Teton Dam Failure - Disaster Live (10 photos + 1 video)

4 February 2024

Any disaster associated with a dam break is always fraught with a huge number of casualties. Water is the most destructive force on Earth. Sweeping away everything in its path, it is capable of bringing a lot of destruction and death. Fortunately, such man-made accidents occur infrequently. But when this does happen, the number of victims runs into hundreds, or even thousands, of people.

In this regard, the residents of the American state of Idaho were lucky - their dam, called Teton, was destroyed quite slowly, so everyone living in the danger zone was warned. At the same time, many curious people came to see what was happening, and the Teton Dam breach is the only such disaster that unfolded almost live.

The Teton River in Idaho, which was dammed

Corn and Potato State

The state of Idaho in the USA is a classic “potato” region and the most American wilderness. There are no megacities, and the main population is farmers who grow not only the main component of the national fast food, but also grains, legumes and even grapes. Between the mountains on fertile land there are numerous farms with endless corn fields and even rows of potato bushes stretching somewhere beyond the horizon. There are few people, stunning nature nearby (Grand Teton and Yellowstone national parks), clean air - why not an ideal place to live?

Everyone loves the state of Idaho, but it has one problem - water. No, there are plenty of rivers in the area, because they flow from the nearby mountains. But the trouble is that the stream beds run through deep canyons. And the plateaus located above with fields and farms suffer from drought, and without artificial irrigation they are unsuitable for farming. Therefore, the problem of water redistribution in Idaho has always been very acute.

Potato harvesting in Idaho/

The state began building dams and digging canals in the 1920s. Irrigation of land became the main concern of local authorities for a long time. And they dealt with it quite successfully. The eastern part of the state, where the main Snake River flows, was entangled in a network of hydraulic structures. Mainly dams that hold back huge reserves of river water.

Her Majesty Dam

Against this backdrop, the history of the Teton Dam on the river of the same name turned out to be a huge black spot on the state's reputation. After all, it was built not thanks to, but in spite of. Everyone was against blocking the river. Environmentalists talked about climate deterioration. Animal activists predicted the death of trout schools. But the main thing is that geologists pointed out that the rock foundation on which they were going to build an earthen dam was unstable and riddled with cracks. Under certain conditions, they may begin to leak water. But in vain - a building permit was obtained, and work began in 1972. Opponents of the construction filed a lawsuit, but while the proceedings were ongoing, the body of the future dam grew upward.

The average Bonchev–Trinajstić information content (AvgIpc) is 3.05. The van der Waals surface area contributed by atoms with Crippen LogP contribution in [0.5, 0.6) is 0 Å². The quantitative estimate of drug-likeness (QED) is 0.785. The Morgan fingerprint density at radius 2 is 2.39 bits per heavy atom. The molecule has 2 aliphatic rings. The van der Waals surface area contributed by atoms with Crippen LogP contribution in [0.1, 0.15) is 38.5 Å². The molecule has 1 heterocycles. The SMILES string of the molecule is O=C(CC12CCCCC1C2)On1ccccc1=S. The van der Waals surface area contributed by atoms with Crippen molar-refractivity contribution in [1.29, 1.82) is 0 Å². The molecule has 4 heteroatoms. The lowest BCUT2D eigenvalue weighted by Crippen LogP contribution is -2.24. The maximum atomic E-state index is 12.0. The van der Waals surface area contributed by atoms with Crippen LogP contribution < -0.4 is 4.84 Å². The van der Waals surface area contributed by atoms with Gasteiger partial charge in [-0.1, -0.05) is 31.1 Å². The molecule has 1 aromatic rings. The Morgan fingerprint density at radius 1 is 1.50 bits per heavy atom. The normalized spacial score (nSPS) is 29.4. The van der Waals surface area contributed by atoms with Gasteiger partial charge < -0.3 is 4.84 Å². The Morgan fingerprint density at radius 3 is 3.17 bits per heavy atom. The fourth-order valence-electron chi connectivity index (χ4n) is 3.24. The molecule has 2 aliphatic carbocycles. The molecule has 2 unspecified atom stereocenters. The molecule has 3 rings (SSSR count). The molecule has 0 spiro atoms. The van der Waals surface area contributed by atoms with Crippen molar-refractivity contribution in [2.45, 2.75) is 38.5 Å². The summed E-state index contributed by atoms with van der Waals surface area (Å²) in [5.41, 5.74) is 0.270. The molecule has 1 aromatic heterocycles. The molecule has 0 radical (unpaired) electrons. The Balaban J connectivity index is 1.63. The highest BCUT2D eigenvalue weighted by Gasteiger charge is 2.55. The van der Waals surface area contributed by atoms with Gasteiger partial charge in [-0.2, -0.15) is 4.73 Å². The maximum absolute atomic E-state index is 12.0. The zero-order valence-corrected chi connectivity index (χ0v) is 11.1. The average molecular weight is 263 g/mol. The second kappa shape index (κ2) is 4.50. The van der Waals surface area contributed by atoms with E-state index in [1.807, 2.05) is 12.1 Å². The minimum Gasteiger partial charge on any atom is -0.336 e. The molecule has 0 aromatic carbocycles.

Construction of a dam on the Teton River

The cracks that geologists warned about were sealed with a solution, applying it under high pressure, so the engineers saw no reason for concern. Interestingly, the project included the construction of a blind dam and, in parallel with it, an emergency drainage system. But they planned to start building the main capital drainage after the reservoir was filled.

And so it happened. In November 1975, construction was completed. The Teton River was blocked by a 93-meter earthen dam. Its length was equal to a kilometer, and its width was an impressive 520 meters. Well, can such a monstrous structure be threatened by natural disasters? Of course not, the engineers decided, closed the emergency spillway and began filling the reservoir. This process accelerated after the spring snow melted and began to proceed at a speed of 1.2 meters per day, which was four times higher than the calculated values.


By the summer of 1976, the depth of the Teton Reservoir was 73 meters, and it stretched as much as 17 kilometers in length. At the same time, work on the construction of the main drainage was still far from complete. But it was never built, because on June 3, at the foot of the dam, builders noticed three sources of seeping water.